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  1. #11
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    Quote Originally Posted by Dearhunter3450 View Post
    This might be a stupid question but can I bring a quartered animal to a processor? I do not butcher my own game, I have no idea how to do so and I would hate to ruin good meat
    You bet you can! There are tons of youtube clips and such teaching how to quarter deer. I can't say I'm great at it, but once you do it a couple of times you will be pretty good at it. I know its actually cheaper where I'm at if you quarter it out, and even more cheaper if you bone it out. The less processing they actually have to do results in cheaper meat.
    Now therefore, please take your weapons, your quiver and your bow, and go out to the field and hunt game for me.
    Genesis 27:3 (NKJV)

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  3. #12
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    We have some videos planned for breaking down animals. I will see if we can get breaking down a buck on the list.

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  5. #13
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    Thank you guys. I just didn't want to walk into a processor with a sack of meat and have them throw me out lol! I will study up on proper quartering game. Thanks again

  6. #14
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    I was skeptical of this with the first cpl cuts, but he separates the major muscle groups which I think is the best way to go.


    http://youtu.be/xijmge8_NJw
    Last edited by WapitiBob; 03-01-2014 at 01:30 PM.

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  8. #15
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    Quote Originally Posted by 25contender View Post
    I do pretty much the same. First tag the animal then since most of my hunts are solo now I bone out my elk. I try to plan ahead and most of the areas I hunt have quite a few drainage's with cold water streams. I first place the meat in game bags and hang the meat. If it is warm out like most of bow season I carry some large plastic bags with me. After I am finished with the meat and it has been hung I then pack up my first load to take back to the truck. If it is warm I put the meat that is left in the game bags for the next trip in the large plastic bags and submerge them in a close by stream to keep it cool. I do the same at the truck if it is warm I place the meat in a close by stream to keep it cool if I don't have Ice. Then just Head back in to get the rest of the meat.The last trip will be with the horns,cape and camp if I can handle it. If not the camp comes out last.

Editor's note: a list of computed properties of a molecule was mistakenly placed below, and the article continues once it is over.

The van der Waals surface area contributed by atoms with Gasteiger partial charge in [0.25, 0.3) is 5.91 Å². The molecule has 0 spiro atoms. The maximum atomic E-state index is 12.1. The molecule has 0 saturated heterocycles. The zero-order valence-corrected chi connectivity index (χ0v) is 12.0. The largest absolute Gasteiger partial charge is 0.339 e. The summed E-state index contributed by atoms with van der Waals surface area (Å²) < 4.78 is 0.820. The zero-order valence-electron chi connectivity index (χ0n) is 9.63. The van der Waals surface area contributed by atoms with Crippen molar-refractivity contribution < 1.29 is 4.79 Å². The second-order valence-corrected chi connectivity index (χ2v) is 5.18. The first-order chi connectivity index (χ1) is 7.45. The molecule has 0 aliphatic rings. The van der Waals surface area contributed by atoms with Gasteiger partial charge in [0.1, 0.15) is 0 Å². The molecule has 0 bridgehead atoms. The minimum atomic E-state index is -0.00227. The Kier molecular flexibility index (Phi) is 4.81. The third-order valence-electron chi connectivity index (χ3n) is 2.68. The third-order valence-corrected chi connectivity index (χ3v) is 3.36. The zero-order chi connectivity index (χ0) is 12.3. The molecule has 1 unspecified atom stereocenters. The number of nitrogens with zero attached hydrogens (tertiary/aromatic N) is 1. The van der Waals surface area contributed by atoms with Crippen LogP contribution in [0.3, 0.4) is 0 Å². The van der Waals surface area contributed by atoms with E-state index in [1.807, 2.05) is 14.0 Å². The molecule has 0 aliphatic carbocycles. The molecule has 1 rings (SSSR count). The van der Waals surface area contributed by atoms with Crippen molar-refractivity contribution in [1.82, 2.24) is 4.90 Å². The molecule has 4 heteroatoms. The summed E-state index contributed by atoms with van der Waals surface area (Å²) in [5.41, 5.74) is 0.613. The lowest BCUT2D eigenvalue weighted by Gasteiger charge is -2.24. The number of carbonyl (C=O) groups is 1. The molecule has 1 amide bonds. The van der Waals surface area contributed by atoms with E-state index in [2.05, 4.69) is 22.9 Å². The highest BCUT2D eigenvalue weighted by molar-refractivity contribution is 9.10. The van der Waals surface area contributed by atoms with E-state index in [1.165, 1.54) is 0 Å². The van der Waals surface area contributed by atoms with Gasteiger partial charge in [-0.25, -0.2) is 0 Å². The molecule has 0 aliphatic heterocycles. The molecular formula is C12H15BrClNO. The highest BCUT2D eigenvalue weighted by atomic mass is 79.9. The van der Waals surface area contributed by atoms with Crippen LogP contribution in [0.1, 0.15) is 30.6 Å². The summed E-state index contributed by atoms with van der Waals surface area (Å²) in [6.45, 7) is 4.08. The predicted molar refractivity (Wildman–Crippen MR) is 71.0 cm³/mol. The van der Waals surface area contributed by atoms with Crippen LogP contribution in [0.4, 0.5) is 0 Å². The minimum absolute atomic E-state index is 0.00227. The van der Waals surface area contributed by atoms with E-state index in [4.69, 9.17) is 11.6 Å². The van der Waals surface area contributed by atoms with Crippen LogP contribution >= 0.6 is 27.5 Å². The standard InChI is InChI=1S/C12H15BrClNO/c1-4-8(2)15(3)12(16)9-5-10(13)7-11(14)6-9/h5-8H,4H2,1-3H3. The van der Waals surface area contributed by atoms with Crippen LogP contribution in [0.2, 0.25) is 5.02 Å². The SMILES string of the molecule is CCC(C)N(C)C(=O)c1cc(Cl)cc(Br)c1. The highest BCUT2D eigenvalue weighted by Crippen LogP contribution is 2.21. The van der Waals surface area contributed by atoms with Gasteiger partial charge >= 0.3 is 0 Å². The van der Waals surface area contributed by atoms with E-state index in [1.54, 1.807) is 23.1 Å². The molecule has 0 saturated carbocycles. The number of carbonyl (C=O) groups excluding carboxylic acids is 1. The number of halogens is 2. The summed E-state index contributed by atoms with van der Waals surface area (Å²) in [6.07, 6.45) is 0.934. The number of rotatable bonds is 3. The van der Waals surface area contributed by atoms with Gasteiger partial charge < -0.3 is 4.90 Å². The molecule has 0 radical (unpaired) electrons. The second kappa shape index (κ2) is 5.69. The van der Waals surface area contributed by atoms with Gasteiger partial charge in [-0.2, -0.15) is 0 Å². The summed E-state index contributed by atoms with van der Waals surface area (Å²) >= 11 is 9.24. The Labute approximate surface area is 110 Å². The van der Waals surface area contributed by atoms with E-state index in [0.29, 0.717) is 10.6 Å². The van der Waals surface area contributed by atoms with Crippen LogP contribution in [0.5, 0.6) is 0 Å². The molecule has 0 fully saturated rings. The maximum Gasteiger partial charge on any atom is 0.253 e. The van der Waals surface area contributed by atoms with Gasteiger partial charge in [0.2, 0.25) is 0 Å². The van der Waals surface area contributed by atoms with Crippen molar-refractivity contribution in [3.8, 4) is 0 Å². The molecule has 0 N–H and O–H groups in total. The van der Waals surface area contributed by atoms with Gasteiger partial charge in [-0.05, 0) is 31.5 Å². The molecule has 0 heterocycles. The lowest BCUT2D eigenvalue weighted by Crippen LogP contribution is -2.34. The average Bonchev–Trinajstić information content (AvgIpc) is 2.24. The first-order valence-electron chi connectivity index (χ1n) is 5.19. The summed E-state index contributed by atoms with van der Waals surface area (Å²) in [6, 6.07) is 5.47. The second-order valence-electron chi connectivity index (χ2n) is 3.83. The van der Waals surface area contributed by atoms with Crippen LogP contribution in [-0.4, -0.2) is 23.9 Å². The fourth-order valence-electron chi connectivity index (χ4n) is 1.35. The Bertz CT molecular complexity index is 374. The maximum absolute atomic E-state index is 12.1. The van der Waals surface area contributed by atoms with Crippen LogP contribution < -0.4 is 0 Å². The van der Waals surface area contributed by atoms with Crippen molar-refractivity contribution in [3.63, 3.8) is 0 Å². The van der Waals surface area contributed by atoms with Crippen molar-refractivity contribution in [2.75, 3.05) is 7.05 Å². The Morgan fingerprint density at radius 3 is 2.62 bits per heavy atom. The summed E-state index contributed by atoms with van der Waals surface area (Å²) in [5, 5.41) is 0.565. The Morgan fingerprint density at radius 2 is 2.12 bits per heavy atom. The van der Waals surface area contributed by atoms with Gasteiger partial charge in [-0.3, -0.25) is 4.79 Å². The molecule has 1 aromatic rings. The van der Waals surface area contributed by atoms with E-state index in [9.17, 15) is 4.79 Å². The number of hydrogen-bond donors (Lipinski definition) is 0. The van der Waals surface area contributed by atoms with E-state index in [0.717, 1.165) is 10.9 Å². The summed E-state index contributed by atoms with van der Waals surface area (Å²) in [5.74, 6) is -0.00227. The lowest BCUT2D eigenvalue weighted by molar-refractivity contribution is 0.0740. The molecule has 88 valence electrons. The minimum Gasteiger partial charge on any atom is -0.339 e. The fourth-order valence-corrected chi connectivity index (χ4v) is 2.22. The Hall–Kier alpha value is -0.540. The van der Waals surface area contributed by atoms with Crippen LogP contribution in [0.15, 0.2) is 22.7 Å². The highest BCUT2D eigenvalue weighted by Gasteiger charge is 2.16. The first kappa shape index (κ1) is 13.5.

25contender,
    I've generally shied away from plastic bags at all, due to them not breathing and holding heat, but this sounds like an interesting option if need be! I can see how this could be useful especially on long pack-ins during early season if it's just not cooling down at night! Thanks

  9. #16
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    I process all my own game and if it's cool enough I like to quarter game rather than bone it out( where practical of course), just because it's so much easier to clean up and process if not all sides have been exposed in the field. Obviously if its too warm for cooling good,especially on elk size critters or if it's just too dang far to carry the bones out too, then I bone it out. I guess the weather and distance dictate my method in the field!

  10. #17
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    The plastic bags are only used to submerge the meat in Game bags in the cold water creeks between trips. When the meat is removed from the creeks the plastic bags come off.
    Quote Originally Posted by gonhunting247 View Post
    25contender,